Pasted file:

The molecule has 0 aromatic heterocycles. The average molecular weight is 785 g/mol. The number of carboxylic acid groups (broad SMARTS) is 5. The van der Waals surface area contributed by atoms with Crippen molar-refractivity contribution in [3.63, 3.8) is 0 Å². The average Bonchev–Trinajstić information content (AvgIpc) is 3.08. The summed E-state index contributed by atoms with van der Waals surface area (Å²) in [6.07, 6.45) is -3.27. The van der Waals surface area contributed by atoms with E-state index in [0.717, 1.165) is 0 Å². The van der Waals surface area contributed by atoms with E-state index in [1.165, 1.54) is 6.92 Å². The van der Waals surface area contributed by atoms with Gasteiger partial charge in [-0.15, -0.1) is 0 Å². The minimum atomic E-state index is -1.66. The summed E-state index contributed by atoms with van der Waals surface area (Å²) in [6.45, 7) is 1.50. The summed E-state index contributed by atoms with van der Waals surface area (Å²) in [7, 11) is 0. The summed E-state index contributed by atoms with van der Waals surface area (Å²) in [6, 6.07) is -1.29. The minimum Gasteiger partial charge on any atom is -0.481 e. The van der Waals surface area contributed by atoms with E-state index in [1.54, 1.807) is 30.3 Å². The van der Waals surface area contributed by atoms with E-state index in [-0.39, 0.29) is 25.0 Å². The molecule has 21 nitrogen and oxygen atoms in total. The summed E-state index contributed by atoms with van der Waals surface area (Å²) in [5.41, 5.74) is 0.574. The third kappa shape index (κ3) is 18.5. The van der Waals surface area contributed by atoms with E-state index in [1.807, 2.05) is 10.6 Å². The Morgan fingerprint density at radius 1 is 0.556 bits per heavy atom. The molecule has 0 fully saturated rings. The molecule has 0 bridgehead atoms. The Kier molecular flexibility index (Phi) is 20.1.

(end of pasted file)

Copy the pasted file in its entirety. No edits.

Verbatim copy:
The molecule has 0 aromatic heterocycles. The average molecular weight is 785 g/mol. The number of carboxylic acid groups (broad SMARTS) is 5. The van der Waals surface area contributed by atoms with Crippen molar-refractivity contribution in [3.63, 3.8) is 0 Å². The average Bonchev–Trinajstić information content (AvgIpc) is 3.08. The summed E-state index contributed by atoms with van der Waals surface area (Å²) in [6.07, 6.45) is -3.27. The van der Waals surface area contributed by atoms with E-state index in [0.717, 1.165) is 0 Å². The van der Waals surface area contributed by atoms with E-state index in [1.165, 1.54) is 6.92 Å². The van der Waals surface area contributed by atoms with Gasteiger partial charge in [-0.15, -0.1) is 0 Å². The minimum atomic E-state index is -1.66. The summed E-state index contributed by atoms with van der Waals surface area (Å²) in [6.45, 7) is 1.50. The summed E-state index contributed by atoms with van der Waals surface area (Å²) in [7, 11) is 0. The summed E-state index contributed by atoms with van der Waals surface area (Å²) in [6, 6.07) is -1.29. The minimum Gasteiger partial charge on any atom is -0.481 e. The van der Waals surface area contributed by atoms with E-state index in [1.54, 1.807) is 30.3 Å². The van der Waals surface area contributed by atoms with E-state index in [-0.39, 0.29) is 25.0 Å². The molecule has 21 nitrogen and oxygen atoms in total. The summed E-state index contributed by atoms with van der Waals surface area (Å²) in [5.41, 5.74) is 0.574. The third kappa shape index (κ3) is 18.5. The van der Waals surface area contributed by atoms with E-state index in [1.807, 2.05) is 10.6 Å². The Morgan fingerprint density at radius 1 is 0.556 bits per heavy atom. The molecule has 0 fully saturated rings. The molecule has 0 bridgehead atoms. The Kier molecular flexibility index (Phi) is 20.1.